Confirming previous evidence based on direct microneurographic recording of MSNA [711, 15], the present study shows that RDN exerts marked sympathoinhibitory effects, also confirming previous findings [711, 15], which do not appear to be quantitatively, and in some instances even qualitatively, related to the concomitant reductions in BP values. However, two major novel findings were identified. The first refers to evidence that the sympathoinhibitory effects of RDN do not appear to be uniformly distributed over the whole cardiovascular system, with the sympathetic deactivation detected in MSNA not being paralleled by a concomitant reduction in SSNA. From this, we conclude that the sympathetic deactivation associated with RDN is not uniformly distributed over the whole cardiovascular system. The second new finding refers to the evidence that RHT, although characterized by MSNA values which are two times greater than those found in pure normotensive age-matched individuals, has SSNA values almost identical to those seen in healthy subjects with normal blood pressure values. It thus appears that the hyperadrenergic state detected in resistant hypertensive patients is not generalized to the whole cardiovascular system.
Our study was not designed to investigate the mechanisms potentially responsible for the differential effects of RDN on MSNA/SSNA. However, we can hypothesize that baroreflex mechanisms are involved, given the evidence that (1) in physiological as well as in pathological conditions, reflexes stemming from arterial baroreceptors modulate MSNA but not SSNA [4, 16, 20, 21]; (2) an impairment in baroreflex modulation of MSNA has been documented in RHT [1]; and (3) RDN has been shown to improve baroreflex control of MSNA [23].
Other results of our study deserve to be briefly discussed. One, in our RHT patients, we did not find any quantitative or, in some instances, qualitative relationships between the BP reduction associated with RDN and the concomitant MSNA inhibition, which may suggest that the BP lowering effects of the intervention are not necessarily dependent on its sympathomodulatory effects. This finding, which has recently been confirmed by the results of a meta-analysis we performed examining the MSNA effects of RDNA in 11 published microneurographic studies for more than 400 patients [24], may suggest that mechanisms other than sympathetic ones participate in the BP lowering effects of RDN. A likely mechanism is the deactivation of the renin-angiotensin system, and thus the reduction of the circulating angiotensin II plasma levels exerting central and peripheral sympathoexcitation [25], which has been shown to take place during the first months following the procedure [26].
Second, in our study heart rate did not show any significant change in the 3-month period following RDN. Since heart rate represents a marker of the sympathetic drive to the heart [27], this finding may suggest that, similarly to the SSNA, cardiac sympathetic influences are not affected by the procedure. However, taking into account the data recently collected in the context of the SPIRAL-HT-OFF MED study [28], which showed a significant reduction in 24-h heart rate in a large group of RHT after RDN, it appears to be likely that the small sample size of our study, together with the short follow-up time, might have affected the results related to the heart rate responses to RDN. A further potential confounder was the presence of drugs such as beta-blockers, which may have affected resting heart rate values [29]. Finally, a previous study based on the norepinephrine spillover technique has shown that RDN may reduce the net release of the adrenergic neurotransmitter from renal sympathetic nerves. It may be thus be concluded that, as shown in other clinical conditions including RHT [4], there is a close parallelism between the behavior of MSNA and renal sympathetic drive, which does not appear to be shared by the SSNA.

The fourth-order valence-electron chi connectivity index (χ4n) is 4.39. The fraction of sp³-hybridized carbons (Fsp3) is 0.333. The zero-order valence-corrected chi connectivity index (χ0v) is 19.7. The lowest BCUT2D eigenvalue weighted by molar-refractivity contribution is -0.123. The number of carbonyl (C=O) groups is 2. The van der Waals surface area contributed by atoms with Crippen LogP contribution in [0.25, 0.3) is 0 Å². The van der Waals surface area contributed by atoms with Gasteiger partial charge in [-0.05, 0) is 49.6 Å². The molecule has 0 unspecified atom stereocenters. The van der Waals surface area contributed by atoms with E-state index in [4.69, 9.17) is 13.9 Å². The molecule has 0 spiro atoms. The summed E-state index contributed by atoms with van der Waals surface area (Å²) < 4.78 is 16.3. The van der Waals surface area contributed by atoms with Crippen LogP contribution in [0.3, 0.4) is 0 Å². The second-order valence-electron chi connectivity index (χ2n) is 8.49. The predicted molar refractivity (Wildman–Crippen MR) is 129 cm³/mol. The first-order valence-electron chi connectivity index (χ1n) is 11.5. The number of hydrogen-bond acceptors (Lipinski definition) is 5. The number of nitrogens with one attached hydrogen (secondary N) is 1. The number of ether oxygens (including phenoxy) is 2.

Limitations

Our study has some limitations. These include the small sample size and the presence of antihypertensive drugs, which may have affected sympathetic activity. It should be emphasized, however, that the same drug classes employed in the RDN group were used in the control group, with no evidence of any sympathetic change. In addition, SSNA is not affected by antihypertensive drugs [4, 16, 29], a finding which makes very unlikely that there was any interference of antihypertensive pharmacological interventions with the results obtained.

Conclusion

This study has two major new findings: (1) there is evidence that in patients with RHT, the sympathetic overactivity does not uniformly affect the sympathetic cardiovascular drive, because although MSNA is markedly increased, SSNA is in the normal range, and (2) RDN triggers a sympathetic deactivation, which occurs in the muscle but not in the skin vascular district. These differential effects of RDN may be because, while MSNA is under baroreflex mechanisms (which are activated by the RDN), SSNA is modulated by thermoregulatory and emotional mechanisms usually unaffected by RDN [14, 20, 21].

Declarations

Conflict of interest

The Authors report no relationship that could be considered as a conflict of interest.

Ethical approval

Informed consent was obtained from all individual participants included in the study. All procedures performed in studies involving human participants were in accordance with the ethical standards of the institutional and/or national research committee and with the 1964 Helsinki Declaration and its later amendments or comparable ethical standards.
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Metadaten
Titel
Differential effects of renal denervation on skin and muscle sympathetic nerve traffic in resistant and uncontrolled hypertension
verfasst von
Raffaella Dell’Oro
Fosca Quarti-Trevano
Gino Seravalle
Cesare Cuspidi
Guido Grassi
Publikationsdatum
25.01.2023
Verlag
Springer Berlin Heidelberg
Erschienen in
Clinical Autonomic Research / Ausgabe 2/2023
Print ISSN: 0959-9851
Elektronische ISSN: 1619-1560
DOI
https://doi.org/10.1007/s10286-023-00927-z